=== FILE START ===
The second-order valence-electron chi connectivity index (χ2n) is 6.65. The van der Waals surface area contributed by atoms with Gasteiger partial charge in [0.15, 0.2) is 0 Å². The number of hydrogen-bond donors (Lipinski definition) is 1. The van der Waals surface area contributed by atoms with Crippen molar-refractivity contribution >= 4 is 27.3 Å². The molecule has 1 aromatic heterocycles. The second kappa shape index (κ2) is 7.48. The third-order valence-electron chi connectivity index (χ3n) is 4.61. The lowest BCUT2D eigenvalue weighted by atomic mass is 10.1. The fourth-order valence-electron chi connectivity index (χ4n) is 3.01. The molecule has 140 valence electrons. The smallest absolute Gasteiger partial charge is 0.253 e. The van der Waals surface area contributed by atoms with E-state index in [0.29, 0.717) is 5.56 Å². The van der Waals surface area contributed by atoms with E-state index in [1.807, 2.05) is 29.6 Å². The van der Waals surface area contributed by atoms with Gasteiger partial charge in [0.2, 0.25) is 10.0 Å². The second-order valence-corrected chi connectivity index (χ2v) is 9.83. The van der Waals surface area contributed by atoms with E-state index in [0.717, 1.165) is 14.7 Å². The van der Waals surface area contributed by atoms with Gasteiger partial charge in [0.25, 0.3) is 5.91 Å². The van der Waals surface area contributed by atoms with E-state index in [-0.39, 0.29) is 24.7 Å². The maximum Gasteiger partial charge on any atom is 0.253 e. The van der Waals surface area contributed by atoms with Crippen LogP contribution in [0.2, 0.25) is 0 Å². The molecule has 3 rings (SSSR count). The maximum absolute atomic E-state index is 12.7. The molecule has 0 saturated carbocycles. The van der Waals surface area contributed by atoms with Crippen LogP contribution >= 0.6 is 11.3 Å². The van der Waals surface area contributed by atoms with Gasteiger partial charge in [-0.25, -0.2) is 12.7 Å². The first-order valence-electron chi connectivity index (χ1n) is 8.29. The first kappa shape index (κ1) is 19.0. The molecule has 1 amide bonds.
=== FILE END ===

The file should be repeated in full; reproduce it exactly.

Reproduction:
The second-order valence-electron chi connectivity index (χ2n) is 6.65. The van der Waals surface area contributed by atoms with Gasteiger partial charge in [0.15, 0.2) is 0 Å². The number of hydrogen-bond donors (Lipinski definition) is 1. The van der Waals surface area contributed by atoms with Crippen molar-refractivity contribution >= 4 is 27.3 Å². The molecule has 1 aromatic heterocycles. The second kappa shape index (κ2) is 7.48. The third-order valence-electron chi connectivity index (χ3n) is 4.61. The lowest BCUT2D eigenvalue weighted by atomic mass is 10.1. The fourth-order valence-electron chi connectivity index (χ4n) is 3.01. The molecule has 140 valence electrons. The smallest absolute Gasteiger partial charge is 0.253 e. The van der Waals surface area contributed by atoms with E-state index in [0.29, 0.717) is 5.56 Å². The van der Waals surface area contributed by atoms with E-state index in [1.807, 2.05) is 29.6 Å². The van der Waals surface area contributed by atoms with Gasteiger partial charge in [0.2, 0.25) is 10.0 Å². The second-order valence-corrected chi connectivity index (χ2v) is 9.83. The van der Waals surface area contributed by atoms with E-state index in [0.717, 1.165) is 14.7 Å². The van der Waals surface area contributed by atoms with Gasteiger partial charge in [0.25, 0.3) is 5.91 Å². The van der Waals surface area contributed by atoms with E-state index in [-0.39, 0.29) is 24.7 Å². The maximum Gasteiger partial charge on any atom is 0.253 e. The van der Waals surface area contributed by atoms with Crippen LogP contribution in [0.2, 0.25) is 0 Å². The molecule has 3 rings (SSSR count). The maximum absolute atomic E-state index is 12.7. The molecule has 0 saturated carbocycles. The van der Waals surface area contributed by atoms with Crippen LogP contribution >= 0.6 is 11.3 Å². The van der Waals surface area contributed by atoms with Gasteiger partial charge in [-0.25, -0.2) is 12.7 Å². The first-order valence-electron chi connectivity index (χ1n) is 8.29. The first kappa shape index (κ1) is 19.0. The molecule has 1 amide bonds.